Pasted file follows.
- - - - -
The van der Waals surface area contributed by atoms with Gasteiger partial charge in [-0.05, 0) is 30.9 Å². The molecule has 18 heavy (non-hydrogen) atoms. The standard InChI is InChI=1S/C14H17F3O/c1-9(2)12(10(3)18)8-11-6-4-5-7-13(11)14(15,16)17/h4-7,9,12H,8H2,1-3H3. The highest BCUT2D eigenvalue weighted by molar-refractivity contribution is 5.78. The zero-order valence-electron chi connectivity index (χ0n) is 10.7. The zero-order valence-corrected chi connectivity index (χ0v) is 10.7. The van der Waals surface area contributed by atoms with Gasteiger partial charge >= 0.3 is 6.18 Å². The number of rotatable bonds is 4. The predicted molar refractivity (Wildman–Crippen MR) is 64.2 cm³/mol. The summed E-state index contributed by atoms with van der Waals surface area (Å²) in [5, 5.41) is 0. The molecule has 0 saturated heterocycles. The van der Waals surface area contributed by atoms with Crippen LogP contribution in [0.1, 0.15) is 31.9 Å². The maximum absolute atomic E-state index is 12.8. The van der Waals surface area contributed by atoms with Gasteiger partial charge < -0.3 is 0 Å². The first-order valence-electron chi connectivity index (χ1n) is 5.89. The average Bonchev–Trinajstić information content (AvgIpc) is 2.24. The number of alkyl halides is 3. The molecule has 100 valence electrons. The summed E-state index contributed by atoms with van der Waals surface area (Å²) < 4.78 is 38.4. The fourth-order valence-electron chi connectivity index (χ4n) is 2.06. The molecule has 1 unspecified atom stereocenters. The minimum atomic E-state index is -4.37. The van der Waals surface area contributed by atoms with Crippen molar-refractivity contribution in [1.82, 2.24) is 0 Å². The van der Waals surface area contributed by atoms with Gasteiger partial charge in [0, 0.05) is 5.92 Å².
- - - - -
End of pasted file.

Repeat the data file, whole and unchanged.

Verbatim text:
The van der Waals surface area contributed by atoms with Gasteiger partial charge in [-0.05, 0) is 30.9 Å². The molecule has 18 heavy (non-hydrogen) atoms. The standard InChI is InChI=1S/C14H17F3O/c1-9(2)12(10(3)18)8-11-6-4-5-7-13(11)14(15,16)17/h4-7,9,12H,8H2,1-3H3. The highest BCUT2D eigenvalue weighted by molar-refractivity contribution is 5.78. The zero-order valence-electron chi connectivity index (χ0n) is 10.7. The zero-order valence-corrected chi connectivity index (χ0v) is 10.7. The van der Waals surface area contributed by atoms with Gasteiger partial charge >= 0.3 is 6.18 Å². The number of rotatable bonds is 4. The predicted molar refractivity (Wildman–Crippen MR) is 64.2 cm³/mol. The summed E-state index contributed by atoms with van der Waals surface area (Å²) in [5, 5.41) is 0. The molecule has 0 saturated heterocycles. The van der Waals surface area contributed by atoms with Crippen LogP contribution in [0.1, 0.15) is 31.9 Å². The maximum absolute atomic E-state index is 12.8. The van der Waals surface area contributed by atoms with Gasteiger partial charge < -0.3 is 0 Å². The first-order valence-electron chi connectivity index (χ1n) is 5.89. The average Bonchev–Trinajstić information content (AvgIpc) is 2.24. The number of alkyl halides is 3. The molecule has 100 valence electrons. The summed E-state index contributed by atoms with van der Waals surface area (Å²) < 4.78 is 38.4. The fourth-order valence-electron chi connectivity index (χ4n) is 2.06. The molecule has 1 unspecified atom stereocenters. The minimum atomic E-state index is -4.37. The van der Waals surface area contributed by atoms with Crippen molar-refractivity contribution in [1.82, 2.24) is 0 Å². The van der Waals surface area contributed by atoms with Gasteiger partial charge in [0, 0.05) is 5.92 Å².